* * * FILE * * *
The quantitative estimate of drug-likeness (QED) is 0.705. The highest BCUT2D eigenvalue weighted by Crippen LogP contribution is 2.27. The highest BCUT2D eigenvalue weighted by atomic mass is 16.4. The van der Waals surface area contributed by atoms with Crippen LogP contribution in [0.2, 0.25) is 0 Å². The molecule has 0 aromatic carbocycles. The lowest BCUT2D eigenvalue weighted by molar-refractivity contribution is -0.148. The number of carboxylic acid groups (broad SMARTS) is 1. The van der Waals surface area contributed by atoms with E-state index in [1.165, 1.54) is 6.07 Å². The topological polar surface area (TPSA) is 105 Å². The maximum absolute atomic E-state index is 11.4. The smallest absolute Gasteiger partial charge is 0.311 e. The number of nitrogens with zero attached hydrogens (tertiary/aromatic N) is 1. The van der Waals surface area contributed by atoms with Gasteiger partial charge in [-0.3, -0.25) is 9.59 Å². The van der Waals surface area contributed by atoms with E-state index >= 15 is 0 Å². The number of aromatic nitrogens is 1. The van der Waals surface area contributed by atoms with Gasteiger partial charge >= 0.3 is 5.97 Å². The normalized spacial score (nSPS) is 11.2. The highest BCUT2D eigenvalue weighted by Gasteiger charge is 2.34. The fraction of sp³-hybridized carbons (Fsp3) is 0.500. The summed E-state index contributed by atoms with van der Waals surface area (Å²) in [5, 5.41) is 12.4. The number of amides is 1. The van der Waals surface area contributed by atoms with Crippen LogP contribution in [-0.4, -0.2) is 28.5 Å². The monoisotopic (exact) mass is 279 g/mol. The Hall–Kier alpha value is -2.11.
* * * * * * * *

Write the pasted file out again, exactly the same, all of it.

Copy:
The quantitative estimate of drug-likeness (QED) is 0.705. The highest BCUT2D eigenvalue weighted by Crippen LogP contribution is 2.27. The highest BCUT2D eigenvalue weighted by atomic mass is 16.4. The van der Waals surface area contributed by atoms with Crippen LogP contribution in [0.2, 0.25) is 0 Å². The molecule has 0 aromatic carbocycles. The lowest BCUT2D eigenvalue weighted by molar-refractivity contribution is -0.148. The number of carboxylic acid groups (broad SMARTS) is 1. The van der Waals surface area contributed by atoms with E-state index in [1.165, 1.54) is 6.07 Å². The topological polar surface area (TPSA) is 105 Å². The maximum absolute atomic E-state index is 11.4. The smallest absolute Gasteiger partial charge is 0.311 e. The number of nitrogens with zero attached hydrogens (tertiary/aromatic N) is 1. The van der Waals surface area contributed by atoms with Gasteiger partial charge in [-0.3, -0.25) is 9.59 Å². The van der Waals surface area contributed by atoms with E-state index >= 15 is 0 Å². The number of aromatic nitrogens is 1. The van der Waals surface area contributed by atoms with Gasteiger partial charge >= 0.3 is 5.97 Å². The normalized spacial score (nSPS) is 11.2. The highest BCUT2D eigenvalue weighted by Gasteiger charge is 2.34. The fraction of sp³-hybridized carbons (Fsp3) is 0.500. The summed E-state index contributed by atoms with van der Waals surface area (Å²) in [5, 5.41) is 12.4. The number of amides is 1. The van der Waals surface area contributed by atoms with Crippen LogP contribution in [-0.4, -0.2) is 28.5 Å². The monoisotopic (exact) mass is 279 g/mol. The Hall–Kier alpha value is -2.11.